Samsung is defending its Galaxy S7 line of products, a couple of months after pulling its Note 7 smartphone as multiple customers said their batteries had exploded.
The South Korean manufacturer said in a statement Friday it stood behind the ‘quality and safety’ of the Galaxy S7 family – setting it apart from the ill-fated Galaxy Note 7.
Samsung’s statement came days after a man in Winnipeg, Canada, claimed his Galaxy S7 had exploded in his hands, causing second and third-degree burns.
Similar reports got the Galaxy Note 7 banned from airplanes in October.
‘Samsung stands behind the quality and safety of the Galaxy S7 family. There have been no confirmed cases of internal battery failures with these devices among the more than 10 million devices being used by consumers in the United States; however, we have confirmed a number of instances caused by severe external damage,’ the company wrote in a statement.
‘Until Samsung is able to obtain and examine any device, it is impossible to determine the true cause of any incident.’
Amarjit Mann, 34, told the Winnipeg Sun last week, just a few days before Samsung’s statement, that he had seen his Samsung S7 explode.
He claimed he was driving when he felt a ‘warmness’ in his pocket.
‘I took it out and had it in my hands and it exploded right away,’ Mann said. ‘When you see smoke, I was shocked. You cannot expect this thing. It was like a nightmare.’
Mann, a mechanic, claimed the incident caused burns to his hands that would require up to nine days to heal.
The battery didn’t catch fire but the phone swelled, a sign that the battery had released toxic gas, Mills wrote. Pictured is the inside of his phone afterwards
Tech reporter Chris Mills reported in October on BGR that the battery inside his Samsung S7 Active, a product from the S7 family, had failed.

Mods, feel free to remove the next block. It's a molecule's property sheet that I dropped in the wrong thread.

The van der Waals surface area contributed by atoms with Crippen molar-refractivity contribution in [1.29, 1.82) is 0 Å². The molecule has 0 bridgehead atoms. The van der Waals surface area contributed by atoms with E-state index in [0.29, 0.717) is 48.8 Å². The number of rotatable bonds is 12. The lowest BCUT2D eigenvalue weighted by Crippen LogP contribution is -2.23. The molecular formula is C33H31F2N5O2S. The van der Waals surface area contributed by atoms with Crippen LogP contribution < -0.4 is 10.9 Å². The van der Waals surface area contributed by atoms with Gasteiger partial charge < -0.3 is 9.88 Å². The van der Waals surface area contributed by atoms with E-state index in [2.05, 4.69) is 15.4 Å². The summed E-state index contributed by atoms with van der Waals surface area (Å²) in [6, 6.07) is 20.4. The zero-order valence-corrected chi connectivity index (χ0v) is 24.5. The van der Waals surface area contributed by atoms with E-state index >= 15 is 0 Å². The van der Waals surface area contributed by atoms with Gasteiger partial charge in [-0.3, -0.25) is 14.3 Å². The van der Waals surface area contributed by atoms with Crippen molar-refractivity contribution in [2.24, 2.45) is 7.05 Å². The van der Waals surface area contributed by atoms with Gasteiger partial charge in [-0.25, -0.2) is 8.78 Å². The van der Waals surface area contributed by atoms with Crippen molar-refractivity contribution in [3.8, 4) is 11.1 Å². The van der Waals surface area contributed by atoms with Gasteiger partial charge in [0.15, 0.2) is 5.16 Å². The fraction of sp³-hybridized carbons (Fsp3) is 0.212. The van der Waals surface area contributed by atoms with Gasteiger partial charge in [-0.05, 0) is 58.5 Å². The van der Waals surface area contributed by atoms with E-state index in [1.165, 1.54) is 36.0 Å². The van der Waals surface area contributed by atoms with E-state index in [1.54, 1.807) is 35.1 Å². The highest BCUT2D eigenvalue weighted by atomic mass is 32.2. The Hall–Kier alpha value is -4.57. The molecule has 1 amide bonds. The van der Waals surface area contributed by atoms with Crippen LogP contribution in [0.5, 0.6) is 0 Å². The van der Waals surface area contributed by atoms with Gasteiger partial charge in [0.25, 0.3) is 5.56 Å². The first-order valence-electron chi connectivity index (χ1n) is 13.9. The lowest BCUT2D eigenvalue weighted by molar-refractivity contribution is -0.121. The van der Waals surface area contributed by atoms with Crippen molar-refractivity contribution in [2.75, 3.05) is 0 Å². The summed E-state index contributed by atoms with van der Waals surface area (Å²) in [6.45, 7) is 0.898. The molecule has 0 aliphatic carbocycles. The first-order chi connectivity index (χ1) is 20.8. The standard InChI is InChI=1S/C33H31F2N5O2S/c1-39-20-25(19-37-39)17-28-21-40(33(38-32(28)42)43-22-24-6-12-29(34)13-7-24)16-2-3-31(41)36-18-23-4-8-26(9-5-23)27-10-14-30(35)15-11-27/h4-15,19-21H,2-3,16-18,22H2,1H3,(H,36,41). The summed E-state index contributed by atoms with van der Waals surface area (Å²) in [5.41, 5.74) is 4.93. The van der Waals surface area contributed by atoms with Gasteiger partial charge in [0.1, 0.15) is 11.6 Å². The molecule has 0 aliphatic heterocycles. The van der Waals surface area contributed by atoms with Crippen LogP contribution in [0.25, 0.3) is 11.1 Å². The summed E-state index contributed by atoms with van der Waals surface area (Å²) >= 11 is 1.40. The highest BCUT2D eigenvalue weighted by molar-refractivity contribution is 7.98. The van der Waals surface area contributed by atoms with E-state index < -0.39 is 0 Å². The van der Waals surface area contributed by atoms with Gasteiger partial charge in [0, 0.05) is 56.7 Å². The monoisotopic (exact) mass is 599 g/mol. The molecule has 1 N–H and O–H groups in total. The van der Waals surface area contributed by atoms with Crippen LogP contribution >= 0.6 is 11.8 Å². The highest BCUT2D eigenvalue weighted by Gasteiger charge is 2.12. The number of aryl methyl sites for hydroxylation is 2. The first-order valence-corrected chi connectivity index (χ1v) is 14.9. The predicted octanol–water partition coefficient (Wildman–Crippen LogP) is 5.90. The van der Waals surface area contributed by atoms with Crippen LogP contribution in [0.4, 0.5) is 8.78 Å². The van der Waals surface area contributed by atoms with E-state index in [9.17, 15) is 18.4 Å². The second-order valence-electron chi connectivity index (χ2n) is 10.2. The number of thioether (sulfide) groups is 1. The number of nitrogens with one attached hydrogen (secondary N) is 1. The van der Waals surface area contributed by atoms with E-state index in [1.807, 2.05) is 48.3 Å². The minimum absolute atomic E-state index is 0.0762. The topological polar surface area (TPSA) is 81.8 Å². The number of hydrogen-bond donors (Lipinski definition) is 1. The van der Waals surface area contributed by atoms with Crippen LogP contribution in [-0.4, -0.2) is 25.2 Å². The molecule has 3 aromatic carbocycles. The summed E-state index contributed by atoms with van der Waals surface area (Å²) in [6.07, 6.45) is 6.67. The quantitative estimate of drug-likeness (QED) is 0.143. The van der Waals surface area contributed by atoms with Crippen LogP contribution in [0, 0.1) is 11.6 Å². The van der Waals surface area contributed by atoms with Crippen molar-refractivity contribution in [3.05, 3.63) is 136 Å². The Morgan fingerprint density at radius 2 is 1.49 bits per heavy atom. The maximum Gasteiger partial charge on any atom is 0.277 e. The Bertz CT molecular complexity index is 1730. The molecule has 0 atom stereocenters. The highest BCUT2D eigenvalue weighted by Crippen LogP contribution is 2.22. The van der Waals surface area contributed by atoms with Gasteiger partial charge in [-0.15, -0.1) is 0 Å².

The battery didn’t catch fire but the phone swelled, a sign that the battery had released toxic gas, Mills wrote.
‘This kind of failure of a lithium-ion battery is common, and it doesn’t mean the S7 Active has the same battery problem as the Note 7 — or that it has any serious battery problem at all,’ he added.
‘We hear reports all the time of smartphones catching fire, or the batteries bursting.’
In Mann’s and in Mills’ instances, Samsung said it couldn’t comment on specific incidents without obtaining and examining the phone.
‘The issues with the Galaxy Note7 are isolated to only that model,’ the company told Mills and Fortune.
But the debacle could have little to no long-term effects on the brand, according to a Reuters/Ipsos opinion poll released Sunday.
Samsung smartphone owners were as loyal to the South Korean brand as Apple iPhone customers, according to the survey conducted between October 26 and November 9.
An overwhelming 91 per cent of current Samsung customers said they would likely buy another smartphone from the manufacturer.
Of the customers who knew about the recall, 27 per cent said they would first pick a Samsung device if they needed to get a new phone.